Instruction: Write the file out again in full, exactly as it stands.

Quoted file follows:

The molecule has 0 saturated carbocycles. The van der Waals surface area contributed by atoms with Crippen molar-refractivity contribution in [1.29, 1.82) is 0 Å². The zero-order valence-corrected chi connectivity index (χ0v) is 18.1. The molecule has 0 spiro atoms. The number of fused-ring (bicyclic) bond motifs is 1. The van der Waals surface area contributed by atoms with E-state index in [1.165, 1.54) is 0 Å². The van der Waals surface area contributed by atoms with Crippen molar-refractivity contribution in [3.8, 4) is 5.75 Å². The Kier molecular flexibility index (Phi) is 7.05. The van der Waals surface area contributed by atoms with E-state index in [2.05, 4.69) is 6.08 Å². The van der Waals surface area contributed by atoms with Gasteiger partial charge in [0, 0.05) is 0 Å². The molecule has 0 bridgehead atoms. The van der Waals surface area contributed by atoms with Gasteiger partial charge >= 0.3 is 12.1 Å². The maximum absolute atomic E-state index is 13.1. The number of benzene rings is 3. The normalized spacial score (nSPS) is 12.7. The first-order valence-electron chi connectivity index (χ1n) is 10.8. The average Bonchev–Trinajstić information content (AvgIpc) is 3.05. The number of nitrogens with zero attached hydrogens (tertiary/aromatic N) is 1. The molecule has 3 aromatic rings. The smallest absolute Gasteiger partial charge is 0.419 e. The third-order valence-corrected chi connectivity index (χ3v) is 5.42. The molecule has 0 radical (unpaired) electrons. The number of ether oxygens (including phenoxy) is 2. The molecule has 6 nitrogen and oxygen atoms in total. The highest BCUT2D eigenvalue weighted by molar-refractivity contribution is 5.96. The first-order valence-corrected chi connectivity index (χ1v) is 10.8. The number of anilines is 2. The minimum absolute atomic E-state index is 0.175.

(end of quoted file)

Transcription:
The molecule has 0 saturated carbocycles. The van der Waals surface area contributed by atoms with Crippen molar-refractivity contribution in [1.29, 1.82) is 0 Å². The zero-order valence-corrected chi connectivity index (χ0v) is 18.1. The molecule has 0 spiro atoms. The number of fused-ring (bicyclic) bond motifs is 1. The van der Waals surface area contributed by atoms with E-state index in [1.165, 1.54) is 0 Å². The van der Waals surface area contributed by atoms with Crippen molar-refractivity contribution in [3.8, 4) is 5.75 Å². The Kier molecular flexibility index (Phi) is 7.05. The van der Waals surface area contributed by atoms with E-state index in [2.05, 4.69) is 6.08 Å². The van der Waals surface area contributed by atoms with Gasteiger partial charge in [0, 0.05) is 0 Å². The molecule has 0 bridgehead atoms. The van der Waals surface area contributed by atoms with Gasteiger partial charge >= 0.3 is 12.1 Å². The maximum absolute atomic E-state index is 13.1. The number of benzene rings is 3. The normalized spacial score (nSPS) is 12.7. The first-order valence-electron chi connectivity index (χ1n) is 10.8. The average Bonchev–Trinajstić information content (AvgIpc) is 3.05. The number of nitrogens with zero attached hydrogens (tertiary/aromatic N) is 1. The molecule has 3 aromatic rings. The smallest absolute Gasteiger partial charge is 0.419 e. The third-order valence-corrected chi connectivity index (χ3v) is 5.42. The molecule has 0 radical (unpaired) electrons. The number of ether oxygens (including phenoxy) is 2. The molecule has 6 nitrogen and oxygen atoms in total. The highest BCUT2D eigenvalue weighted by molar-refractivity contribution is 5.96. The first-order valence-corrected chi connectivity index (χ1v) is 10.8. The number of anilines is 2. The minimum absolute atomic E-state index is 0.175.